It is now too late to submit a Claim for unaffordable lending. The last date was 14 February 2021.
The Claims Portal remains open to allow people to update their bank account details. You cannot now submit a new Claim.
CashEuroNet (CEU), which owns the QuickQuid, Pounds To Pocket and On Stride brands, stopped giving loans and went into administration on 25 October 2019.
I will be talking about QuickQuid (QQ) rather than CashEuroNet as it is the more familiar name. Everything here also applies to loans from Cashruronet’s other brands, Pounds To Pocket and On Stride.
Grant Thornton has been appointed as Administrators. They have set up a page about Redress Complaints – this is their term for people who have asked for a refund because they were given unaffordable loans.
I will keep this page updated as questions are answered and details emerge over the next few months.
Background to the QuickQuid Administration
QuickQuid was one of the “Big Three” payday lenders in Britain, starting out in 2007.
After Wonga and the Money Shop Group had all stopped lending and gone bust over the last fifteen months, QuickQuid was left as the largest UK payday lender.
QuickQuid had well over a million customers. When it went into administration there were c. 500,000 customers with outstanding loans.
Many of these customers had prolonged borrowing from QQ. They either rolling loans over or repaid one loan but were left so short of money that they had to borrow again.
These customers have good reasons to win an affordability complaint and get a refund of the interest they paid.
Affordability complaints started on a small scale in 2015 and increased in the next few years.
In 2018, complaints going to the Financial Ombudsman (FOS) jumped with the involvement of Claims Companies and QuickQuid became the most complained about firm to FOS, excluding PPI complaints.
For a long time QQ refused to refund interest on any loans taken more than 6 years before or where the loans were given in 2015 or afterwards. This has resulted in a huge backlog of claims at the Financial Ombudsman, where QQ had made very poor offers to customers and then rejected an adjudicator decision.
In late July 2019, QQ agreed to accept several thousand FOS complaints it had previously rejected.
By accepting the FOS decisions on loans over 6 years, long chains of borrowing, and loans taken after 2015, the scale of QQ’s likely future liability for refunds will have become clear to the company.
After failing to persuade the FCA that a Scheme of Arrangement was appropriate, Enova, CEU’s large and profitable US parent, decided to close the UK business, blaming the regulatory environment in the UK.
What is happening in the administration
Customers with a valid claim for a refund are “unsecured creditors”. This includes:
- any refunds that were in progress after an amount was agreed or a Final Decision from a FOS Ombudsman (FOS);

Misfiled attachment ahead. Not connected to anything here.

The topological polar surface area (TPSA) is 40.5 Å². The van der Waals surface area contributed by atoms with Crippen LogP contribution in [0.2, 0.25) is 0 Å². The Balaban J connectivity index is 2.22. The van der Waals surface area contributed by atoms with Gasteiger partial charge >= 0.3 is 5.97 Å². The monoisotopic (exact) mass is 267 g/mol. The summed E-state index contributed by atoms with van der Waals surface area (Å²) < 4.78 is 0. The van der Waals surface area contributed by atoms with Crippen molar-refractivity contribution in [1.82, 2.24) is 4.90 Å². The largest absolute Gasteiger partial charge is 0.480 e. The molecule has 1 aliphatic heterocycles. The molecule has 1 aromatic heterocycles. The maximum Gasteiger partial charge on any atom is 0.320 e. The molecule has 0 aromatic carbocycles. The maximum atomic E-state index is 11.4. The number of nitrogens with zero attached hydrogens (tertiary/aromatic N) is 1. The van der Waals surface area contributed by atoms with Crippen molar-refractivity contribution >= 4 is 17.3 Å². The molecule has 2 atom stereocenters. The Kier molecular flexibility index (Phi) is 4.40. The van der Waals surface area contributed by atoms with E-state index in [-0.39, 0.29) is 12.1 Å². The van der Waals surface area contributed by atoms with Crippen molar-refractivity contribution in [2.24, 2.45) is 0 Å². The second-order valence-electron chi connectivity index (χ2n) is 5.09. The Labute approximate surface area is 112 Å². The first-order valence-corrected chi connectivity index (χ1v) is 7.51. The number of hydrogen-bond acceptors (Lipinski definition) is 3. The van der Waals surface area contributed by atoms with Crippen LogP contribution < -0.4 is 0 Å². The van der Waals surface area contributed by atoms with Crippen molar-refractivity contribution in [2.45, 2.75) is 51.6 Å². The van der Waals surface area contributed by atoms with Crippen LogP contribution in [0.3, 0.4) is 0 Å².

- complaints that were underway at QQ or FOS when QQ went under;
- any new complaints sent to the Administrators.
All complaints at FOS legally had to stop. They have been passed back to the Administrators. It isn’t possible to send any new complaints to FOS.
See the FAQ on Redress Complaints for more details.
“The Claim portal wouldn’t take my details”
Several people have said this in the comments below this article. You need to phone the CashEuroNet Customer Support Team at 0800 016 3250.
You should be told how your claim is assessed within 120 days
This will be by email. For this 4 month period I suggest you check your junk/spam folder regularly to see if the response has arrived.
All emails that you receive will be from a “@casheuronetuk.co.uk”, “@mail.casheuronetuk.co.uk”, or “@uk.gt.com” email address. If you receive an email you aren’t sure about, phone the CashEuroNet Customer Support Team at 0800 016 3250.
You will be told which loans (if any) have been upheld the total value of your redress.
This is NOT the amount you will receive. You will only get a small percentage of that… That percentage won’t be known until all claims have been assessed – my guess is this will be in May-July 2021.
If you have a current loan with QuickQuid or On Stride
Your loan still legally exists even though the lender has gone under. The Administrators will want you to carry on paying the loan repayments.
If you can make the payments without difficulty and if you haven’t borrowed a lot from QQ or OnStride, the best thing is probably for you to make the normal payments so your credit record will not be affected.
But stop and think if you have a good claim for being given unaffordable loans by QQ or OnStride. The more loans you had from them, the better your claim is. With only one or two loans, you probably won’t win an affordability complaint unless the loans were very big.
If you have a valid claim for a refund, this refund will be used to reduce or wipe out the balance you owe. You will therefore be better off if you do not make any more payments to QQ now… See Wonga customers and the right of set-off which explains this in detail.
If you will struggle to make the repayments you can ask QQ for a payment arrangement. This will spread your payments over a longer period. No extra interest will be added. If you are unsure, talk to a good debt adviser.
Do NOT borrow from another lender to make the QQ payments!
How could the regulators let this happen?
This is an excellent question… Stella Creasy, MP has called for an inquiry into the FCA over Wonga and QuickQuid. I have looked at the question here: More payday lenders go under in 2019 – was anything learned from Wonga?
The comments below this article are a good place to ask any questions. And you may be able to see where someone else has already found out the answer.